by Jenny Weis
As the days grow longer and summer plans start to materialize, ‘18 million’ is a number on the mind of many across Southeast Alaska, especially those in the numerous industries that rely on salmon fishing.
Eighteen million is the number of pink salmon the Southeast forecast shows could be harvested in the 2019 commercial fishing season. The Southeast pink salmon harvest follows an every-other-year pattern, with the odd years usually being more productive. However, models by Alaska Department of Fish and Game and the National Oceanic and Atmospheric Administration put this years’ harvest at about half of the recent ten-year average.
“Salmon is the biggest portion of my income for sure,” said Stan Savland, commercial fisherman out of Hoonah and 20-year seiner. “The forecast is very alarming. I’m worried about this season because our recent odd year cycles are really what’s been carrying the seine fleet to make it.”
For seiners, low pink forecasts mean the fleet depends most heavily on hatchery returns of chum, often resulting in many fishermen huddled in a small area, waiting their turn.
“You can equate it to waitin’ in line for lunch. You’ve got to wait for 50 people in front of you,” Savland said. “Or, would you rather just go out to a place where there’s 25 people selling lunch and you can take your choice? Being able to go to standard corridors allows the fleet to spread out and allows for enjoyable, productive fishing.”
For tourism operators like Matt Boline, manager of Bear Creek Outfitters, a catch-and-release fly fishing and wildlife viewing operation out of Juneau, low pink years can mean less enjoyable and less productive experiences for their fishing and bear-viewing clients, in addition to delayed or cancelled trips and more stress on other species.
“We’re used to seeing bears come out at a certain date, but last season we had to push everything back because there were no fish to be eaten,” said Boline in anticipation of a back-to-back low pink year. “It also takes a toll on Dolly Varden since we’re targeting them more.”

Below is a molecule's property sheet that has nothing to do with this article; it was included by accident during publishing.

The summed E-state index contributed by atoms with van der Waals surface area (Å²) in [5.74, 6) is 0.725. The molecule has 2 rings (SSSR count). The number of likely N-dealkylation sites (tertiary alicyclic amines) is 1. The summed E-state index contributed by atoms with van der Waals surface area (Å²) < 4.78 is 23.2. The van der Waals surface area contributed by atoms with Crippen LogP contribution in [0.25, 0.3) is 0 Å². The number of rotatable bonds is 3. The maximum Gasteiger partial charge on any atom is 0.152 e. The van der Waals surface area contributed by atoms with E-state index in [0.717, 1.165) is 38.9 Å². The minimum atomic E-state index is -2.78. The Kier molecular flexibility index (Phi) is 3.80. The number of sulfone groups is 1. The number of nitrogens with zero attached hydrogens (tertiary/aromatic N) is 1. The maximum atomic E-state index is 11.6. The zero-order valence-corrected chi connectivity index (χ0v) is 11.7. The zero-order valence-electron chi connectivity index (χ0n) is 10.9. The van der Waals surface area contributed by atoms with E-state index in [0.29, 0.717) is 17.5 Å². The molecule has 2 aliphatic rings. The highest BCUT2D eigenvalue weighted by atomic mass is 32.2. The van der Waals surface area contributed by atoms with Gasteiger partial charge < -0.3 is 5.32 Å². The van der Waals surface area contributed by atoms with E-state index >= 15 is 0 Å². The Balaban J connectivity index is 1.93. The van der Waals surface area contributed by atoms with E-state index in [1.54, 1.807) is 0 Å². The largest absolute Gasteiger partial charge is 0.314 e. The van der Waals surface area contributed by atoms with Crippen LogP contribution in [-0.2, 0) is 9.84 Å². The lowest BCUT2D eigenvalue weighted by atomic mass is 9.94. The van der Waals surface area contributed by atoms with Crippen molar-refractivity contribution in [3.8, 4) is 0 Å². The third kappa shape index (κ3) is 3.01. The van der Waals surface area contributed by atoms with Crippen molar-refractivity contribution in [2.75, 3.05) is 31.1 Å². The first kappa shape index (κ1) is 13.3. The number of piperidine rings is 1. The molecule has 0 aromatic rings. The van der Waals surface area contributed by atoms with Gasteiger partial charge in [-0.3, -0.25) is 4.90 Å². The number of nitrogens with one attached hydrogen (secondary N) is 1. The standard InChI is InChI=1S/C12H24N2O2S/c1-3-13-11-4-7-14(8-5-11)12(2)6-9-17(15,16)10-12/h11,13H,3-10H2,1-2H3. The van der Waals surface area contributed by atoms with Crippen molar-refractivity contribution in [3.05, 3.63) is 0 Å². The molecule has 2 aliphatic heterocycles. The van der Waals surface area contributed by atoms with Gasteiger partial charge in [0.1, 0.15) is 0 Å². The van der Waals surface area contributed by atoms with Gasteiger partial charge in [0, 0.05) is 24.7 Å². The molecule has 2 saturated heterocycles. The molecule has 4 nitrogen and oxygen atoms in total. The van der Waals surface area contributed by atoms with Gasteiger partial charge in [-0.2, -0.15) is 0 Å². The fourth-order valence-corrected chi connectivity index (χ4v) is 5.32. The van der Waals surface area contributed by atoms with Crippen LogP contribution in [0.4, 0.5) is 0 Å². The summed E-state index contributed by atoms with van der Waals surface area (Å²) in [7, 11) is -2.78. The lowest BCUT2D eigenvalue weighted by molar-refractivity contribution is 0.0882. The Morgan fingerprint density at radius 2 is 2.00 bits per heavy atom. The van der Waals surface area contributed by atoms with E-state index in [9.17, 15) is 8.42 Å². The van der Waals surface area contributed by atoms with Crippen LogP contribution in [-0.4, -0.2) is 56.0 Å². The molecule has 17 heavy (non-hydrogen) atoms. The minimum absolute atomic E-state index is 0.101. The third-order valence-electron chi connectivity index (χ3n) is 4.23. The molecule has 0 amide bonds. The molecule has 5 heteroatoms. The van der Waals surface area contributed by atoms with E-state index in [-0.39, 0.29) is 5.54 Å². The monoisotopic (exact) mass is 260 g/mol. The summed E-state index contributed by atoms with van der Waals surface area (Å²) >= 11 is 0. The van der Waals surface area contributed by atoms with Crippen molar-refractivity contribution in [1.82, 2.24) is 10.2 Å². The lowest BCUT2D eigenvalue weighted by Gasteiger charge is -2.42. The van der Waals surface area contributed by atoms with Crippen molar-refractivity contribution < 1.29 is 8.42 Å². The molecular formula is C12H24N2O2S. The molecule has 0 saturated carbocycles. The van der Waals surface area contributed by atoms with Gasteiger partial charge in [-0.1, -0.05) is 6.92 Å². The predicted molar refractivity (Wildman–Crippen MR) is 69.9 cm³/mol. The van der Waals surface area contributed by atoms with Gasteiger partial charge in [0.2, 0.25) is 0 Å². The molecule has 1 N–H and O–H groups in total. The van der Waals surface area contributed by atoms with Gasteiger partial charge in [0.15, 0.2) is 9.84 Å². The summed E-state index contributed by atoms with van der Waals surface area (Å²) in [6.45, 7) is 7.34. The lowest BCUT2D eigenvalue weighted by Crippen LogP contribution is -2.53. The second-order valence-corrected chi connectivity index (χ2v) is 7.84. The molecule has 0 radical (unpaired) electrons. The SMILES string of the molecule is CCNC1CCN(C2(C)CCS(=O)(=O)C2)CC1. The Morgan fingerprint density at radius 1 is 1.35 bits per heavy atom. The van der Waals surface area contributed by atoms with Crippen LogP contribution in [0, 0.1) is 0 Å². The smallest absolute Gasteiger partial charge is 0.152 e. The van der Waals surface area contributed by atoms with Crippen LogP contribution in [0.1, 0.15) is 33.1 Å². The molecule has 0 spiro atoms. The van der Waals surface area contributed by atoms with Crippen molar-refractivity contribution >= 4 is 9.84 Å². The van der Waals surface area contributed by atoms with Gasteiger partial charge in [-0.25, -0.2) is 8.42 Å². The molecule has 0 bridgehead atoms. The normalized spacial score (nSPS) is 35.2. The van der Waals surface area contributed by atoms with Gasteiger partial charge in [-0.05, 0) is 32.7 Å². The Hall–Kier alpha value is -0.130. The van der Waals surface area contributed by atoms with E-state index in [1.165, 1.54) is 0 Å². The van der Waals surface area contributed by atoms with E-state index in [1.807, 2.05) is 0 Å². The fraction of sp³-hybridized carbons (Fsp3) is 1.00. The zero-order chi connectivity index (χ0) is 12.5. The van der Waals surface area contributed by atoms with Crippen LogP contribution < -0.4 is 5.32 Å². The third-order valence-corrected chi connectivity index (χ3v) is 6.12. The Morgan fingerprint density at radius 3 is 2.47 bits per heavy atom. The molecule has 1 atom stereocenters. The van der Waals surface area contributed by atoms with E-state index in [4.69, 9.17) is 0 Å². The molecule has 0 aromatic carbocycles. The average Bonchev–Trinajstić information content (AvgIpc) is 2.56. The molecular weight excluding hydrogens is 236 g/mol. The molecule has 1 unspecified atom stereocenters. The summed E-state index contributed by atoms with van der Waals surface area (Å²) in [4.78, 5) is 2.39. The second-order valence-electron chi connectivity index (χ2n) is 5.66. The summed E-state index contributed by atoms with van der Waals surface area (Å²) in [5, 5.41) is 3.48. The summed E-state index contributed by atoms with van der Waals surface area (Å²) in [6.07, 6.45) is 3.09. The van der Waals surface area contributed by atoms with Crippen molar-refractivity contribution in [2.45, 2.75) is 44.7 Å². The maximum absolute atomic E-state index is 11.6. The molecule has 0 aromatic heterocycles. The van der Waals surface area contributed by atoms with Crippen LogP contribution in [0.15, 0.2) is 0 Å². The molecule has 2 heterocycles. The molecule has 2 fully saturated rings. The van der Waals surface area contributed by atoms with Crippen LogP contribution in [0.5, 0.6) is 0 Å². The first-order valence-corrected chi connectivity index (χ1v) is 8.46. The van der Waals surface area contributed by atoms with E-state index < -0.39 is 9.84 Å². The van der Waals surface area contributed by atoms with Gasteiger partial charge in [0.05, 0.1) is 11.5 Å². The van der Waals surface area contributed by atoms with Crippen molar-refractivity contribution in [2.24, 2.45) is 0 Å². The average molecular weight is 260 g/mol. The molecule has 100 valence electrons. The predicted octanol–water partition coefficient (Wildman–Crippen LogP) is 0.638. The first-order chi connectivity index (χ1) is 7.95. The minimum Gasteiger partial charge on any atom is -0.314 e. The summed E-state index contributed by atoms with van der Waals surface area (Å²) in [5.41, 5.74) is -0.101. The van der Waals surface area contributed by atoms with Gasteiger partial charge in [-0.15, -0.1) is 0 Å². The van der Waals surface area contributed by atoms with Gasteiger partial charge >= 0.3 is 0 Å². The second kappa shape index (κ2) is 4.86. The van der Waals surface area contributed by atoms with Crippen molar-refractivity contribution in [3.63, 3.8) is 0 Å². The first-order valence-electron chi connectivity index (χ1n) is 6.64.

The low return of other salmon species is a concern across the board.
“I know for some of the lodges that focus more on kings, they’re experiencing a lot of cancellations. Last year at this time, most were completely booked up for summer. But after last summer’s poor fishing and people seeing the news about a worse one this year, people are not coming back,” said Boline.
Savland echoed the snowball effect.
“People don’t spend money on their fishing boats, at the stores, or at the shipwrights,” he said. “We might be putting off major projects that need to be done for safety and maintenance. Now we’re coming into another poor year so we have to put off maintenance again.”
For Boline and his guides, seeing the change is obvious, but the practical implications are less dramatic, at least for now.
“Our guests don’t notice a big difference in numbers for the most part because we’re all catch and release and to them it still seems like there’s more fish than they can ever imagine,” he said. “On a good year, we have to try to not catch fish because there’s so many of them.”
Regardless, both Boline and Savland, and many others in their respective industries, remain hopeful that the trend changes sometime soon, and according to Lowell Fair, Southeast regional supervisor of Alaska Department of Fish and Game, the department will manage conservatively to keep that hope alive.
“Our number one concern is to make sure we get fish in the streams,” he said.
Both Savland and Boline cited the warm “blob” in the Gulf of Alaska, increased predation, as well as recent drought as possible reasons for low returns.
“From what I understand, there are many factors beyond our control impacting our pink and king runs in Southeast,” said Boline. “But of the many variables that impact wild fish production, about the only one that humans can affect is not messing up spawning streams and adjacent habitat, which the Tongass is known for. Fighting to keep that intact keeps me optimistic,” he said.